If the child in you has always been fascinated by the thought of giant dinosaurs roaming the earth, then the Royal Tyrrell Museum of Palaeontology in Drumheller, Alberta is a real treat.
Royal Tyrrell Museum of Palaeontology
Located in the heart of the Canadian 'Badlands' surrounded by multi-layered alluvial rock mounds, Canada's only museum dedicated to the science of palaeontology houses one of the world's largest displays of dinosaur fossils.
Life-size models in realistic habitats with sound effects welcome you through to the main galleries, which house interactive displays and videos about dinosaur behaviour and feeding habits, fossilised bone finds and complete skeletons with notes about where they were found. The glass-fronted preparation lab gives a glimpse of how the scientists painstakingly clean and recover the fossilised dinosaur remains.
Perhaps the most awe-inspiring gallery is the large Dinosaur Hall where the complete skeletons of some of these extinct animals have been reconstructed using largely fossilised bones. Here you will find the mighty carnivore, Tyrannosaurus rex, herbivores such as Stegosaurus and the giant Camarasaurus, alongside many others.
Visitors with children or elderly relatives can take a break about half way round their visit in a lounge area with comfy seats or have something to eat or drink at the café near the entrance. There is also a Cretaceous Garden within the building, which houses Canada's largest collection of prehistoric plant relatives.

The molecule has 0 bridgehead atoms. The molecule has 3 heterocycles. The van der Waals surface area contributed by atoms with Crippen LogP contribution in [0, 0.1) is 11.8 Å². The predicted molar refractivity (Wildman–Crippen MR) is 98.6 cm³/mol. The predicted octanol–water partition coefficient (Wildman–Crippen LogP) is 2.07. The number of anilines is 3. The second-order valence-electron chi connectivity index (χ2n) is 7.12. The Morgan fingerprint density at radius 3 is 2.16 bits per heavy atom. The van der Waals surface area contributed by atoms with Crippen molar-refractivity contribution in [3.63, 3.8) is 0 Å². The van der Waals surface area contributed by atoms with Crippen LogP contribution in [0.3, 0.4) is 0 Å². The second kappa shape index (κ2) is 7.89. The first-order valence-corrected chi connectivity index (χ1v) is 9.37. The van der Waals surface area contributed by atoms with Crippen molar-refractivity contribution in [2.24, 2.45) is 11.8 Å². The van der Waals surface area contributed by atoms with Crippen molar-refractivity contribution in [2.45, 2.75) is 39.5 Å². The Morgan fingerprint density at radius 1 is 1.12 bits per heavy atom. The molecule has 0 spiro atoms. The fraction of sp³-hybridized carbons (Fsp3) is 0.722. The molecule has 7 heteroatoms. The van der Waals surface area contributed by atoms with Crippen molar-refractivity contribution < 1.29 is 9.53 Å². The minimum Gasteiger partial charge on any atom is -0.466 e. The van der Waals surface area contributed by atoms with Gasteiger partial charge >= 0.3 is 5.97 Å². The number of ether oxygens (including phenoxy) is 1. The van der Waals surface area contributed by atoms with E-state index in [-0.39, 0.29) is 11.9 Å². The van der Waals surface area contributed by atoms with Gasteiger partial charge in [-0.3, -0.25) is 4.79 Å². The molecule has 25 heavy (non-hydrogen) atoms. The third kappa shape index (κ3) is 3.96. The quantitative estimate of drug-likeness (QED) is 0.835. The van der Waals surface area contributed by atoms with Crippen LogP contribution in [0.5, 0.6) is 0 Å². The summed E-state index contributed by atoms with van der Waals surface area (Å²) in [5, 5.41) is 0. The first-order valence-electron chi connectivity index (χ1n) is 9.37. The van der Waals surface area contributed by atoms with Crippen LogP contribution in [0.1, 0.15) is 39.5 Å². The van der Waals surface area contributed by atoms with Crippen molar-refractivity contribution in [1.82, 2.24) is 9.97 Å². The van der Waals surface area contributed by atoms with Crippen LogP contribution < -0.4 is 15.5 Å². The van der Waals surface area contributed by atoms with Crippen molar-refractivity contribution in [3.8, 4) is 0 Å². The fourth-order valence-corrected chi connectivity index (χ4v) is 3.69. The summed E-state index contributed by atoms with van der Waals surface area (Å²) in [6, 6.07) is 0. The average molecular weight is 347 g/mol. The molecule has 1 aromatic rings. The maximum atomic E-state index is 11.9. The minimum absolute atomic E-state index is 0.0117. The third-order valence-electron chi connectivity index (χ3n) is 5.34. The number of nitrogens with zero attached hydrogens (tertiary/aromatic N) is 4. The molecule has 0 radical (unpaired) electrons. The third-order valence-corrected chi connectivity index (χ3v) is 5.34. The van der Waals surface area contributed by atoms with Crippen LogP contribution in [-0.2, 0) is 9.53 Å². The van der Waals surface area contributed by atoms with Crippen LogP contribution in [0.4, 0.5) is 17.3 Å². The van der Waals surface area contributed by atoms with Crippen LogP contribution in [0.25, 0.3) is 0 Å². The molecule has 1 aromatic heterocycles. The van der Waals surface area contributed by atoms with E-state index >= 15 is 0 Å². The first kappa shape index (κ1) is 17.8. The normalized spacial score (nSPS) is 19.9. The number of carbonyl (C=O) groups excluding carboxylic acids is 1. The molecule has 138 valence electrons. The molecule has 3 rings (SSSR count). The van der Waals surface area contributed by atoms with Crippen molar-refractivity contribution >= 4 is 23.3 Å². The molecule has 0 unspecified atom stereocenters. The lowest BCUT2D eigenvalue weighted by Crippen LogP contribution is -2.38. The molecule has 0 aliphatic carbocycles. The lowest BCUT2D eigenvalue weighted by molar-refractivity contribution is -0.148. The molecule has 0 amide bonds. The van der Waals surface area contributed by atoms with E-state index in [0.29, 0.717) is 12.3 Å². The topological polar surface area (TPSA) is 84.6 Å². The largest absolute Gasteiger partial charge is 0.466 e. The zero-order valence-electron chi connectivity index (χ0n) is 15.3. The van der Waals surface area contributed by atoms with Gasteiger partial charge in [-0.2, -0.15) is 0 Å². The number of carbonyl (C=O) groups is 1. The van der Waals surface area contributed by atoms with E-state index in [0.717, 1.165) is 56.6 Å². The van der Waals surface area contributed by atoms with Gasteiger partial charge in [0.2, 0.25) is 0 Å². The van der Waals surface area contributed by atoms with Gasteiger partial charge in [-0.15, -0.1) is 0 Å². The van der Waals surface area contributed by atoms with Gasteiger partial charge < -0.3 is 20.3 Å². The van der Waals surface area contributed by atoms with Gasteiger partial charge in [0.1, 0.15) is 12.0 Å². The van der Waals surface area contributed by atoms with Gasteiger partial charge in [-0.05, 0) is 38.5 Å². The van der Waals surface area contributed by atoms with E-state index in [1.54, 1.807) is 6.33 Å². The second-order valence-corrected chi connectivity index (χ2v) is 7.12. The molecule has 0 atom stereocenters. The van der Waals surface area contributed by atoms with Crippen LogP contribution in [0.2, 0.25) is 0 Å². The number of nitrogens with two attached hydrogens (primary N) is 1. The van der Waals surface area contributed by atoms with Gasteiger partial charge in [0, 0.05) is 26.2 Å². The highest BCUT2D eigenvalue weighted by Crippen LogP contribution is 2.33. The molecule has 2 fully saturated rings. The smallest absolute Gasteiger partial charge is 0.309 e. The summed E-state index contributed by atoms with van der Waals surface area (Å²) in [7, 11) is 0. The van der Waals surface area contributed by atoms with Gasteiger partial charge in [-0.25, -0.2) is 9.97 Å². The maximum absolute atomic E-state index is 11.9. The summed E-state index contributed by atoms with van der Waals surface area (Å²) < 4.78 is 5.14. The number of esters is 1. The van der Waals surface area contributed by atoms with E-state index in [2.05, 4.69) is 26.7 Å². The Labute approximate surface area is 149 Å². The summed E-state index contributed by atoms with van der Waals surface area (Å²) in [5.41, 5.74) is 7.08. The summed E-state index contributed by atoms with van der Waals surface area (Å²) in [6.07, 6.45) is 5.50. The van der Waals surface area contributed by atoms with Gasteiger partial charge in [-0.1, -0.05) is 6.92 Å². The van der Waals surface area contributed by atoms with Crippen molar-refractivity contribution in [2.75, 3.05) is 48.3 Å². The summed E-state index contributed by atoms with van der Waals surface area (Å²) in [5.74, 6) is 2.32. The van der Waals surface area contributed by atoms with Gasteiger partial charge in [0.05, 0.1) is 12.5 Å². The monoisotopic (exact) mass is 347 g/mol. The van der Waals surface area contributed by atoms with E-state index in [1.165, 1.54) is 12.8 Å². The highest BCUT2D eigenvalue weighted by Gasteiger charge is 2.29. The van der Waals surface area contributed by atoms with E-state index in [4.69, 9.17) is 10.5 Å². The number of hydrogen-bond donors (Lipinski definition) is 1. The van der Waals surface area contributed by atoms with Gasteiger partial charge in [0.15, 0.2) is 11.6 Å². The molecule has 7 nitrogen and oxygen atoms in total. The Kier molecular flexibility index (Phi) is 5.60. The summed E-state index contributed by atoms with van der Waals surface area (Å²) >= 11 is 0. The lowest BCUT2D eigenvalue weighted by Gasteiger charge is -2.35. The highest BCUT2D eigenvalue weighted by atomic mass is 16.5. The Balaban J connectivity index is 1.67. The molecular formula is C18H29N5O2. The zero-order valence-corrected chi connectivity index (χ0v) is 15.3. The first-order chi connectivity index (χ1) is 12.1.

Step outside and you can continue your visit with a walk along the museum's 1km Badlands Interpretive Trail where you can see examples of hoodoos, mushroom shaped rock formations, created by clay and sand deposits dating back 70 to 75 million years ago.
Fossilised dinosaur skeleton
The museum is named after Joseph Tyrrell who, in 1874 on assignment with the Geological Survey of Canada to find coal, stumbled on to the skull of a large carnivorous dinosaur, later named the Albertosaurus. Following his find, droves of fossil hunters came to the Red Deer River Valley which became recognised as one of the world's richest dinosaur fossil producing regions.
As well as housing the public galleries and a major research centre, the Royal Tyrrell Museum runs public and schools programs, science camps and distance learning courses.
To do justice to this wonderful museum, plan a two or three-hour visit. It is located northeast of Calgary about an hour and a half's drive away, and is 6km northwest of Drumheller.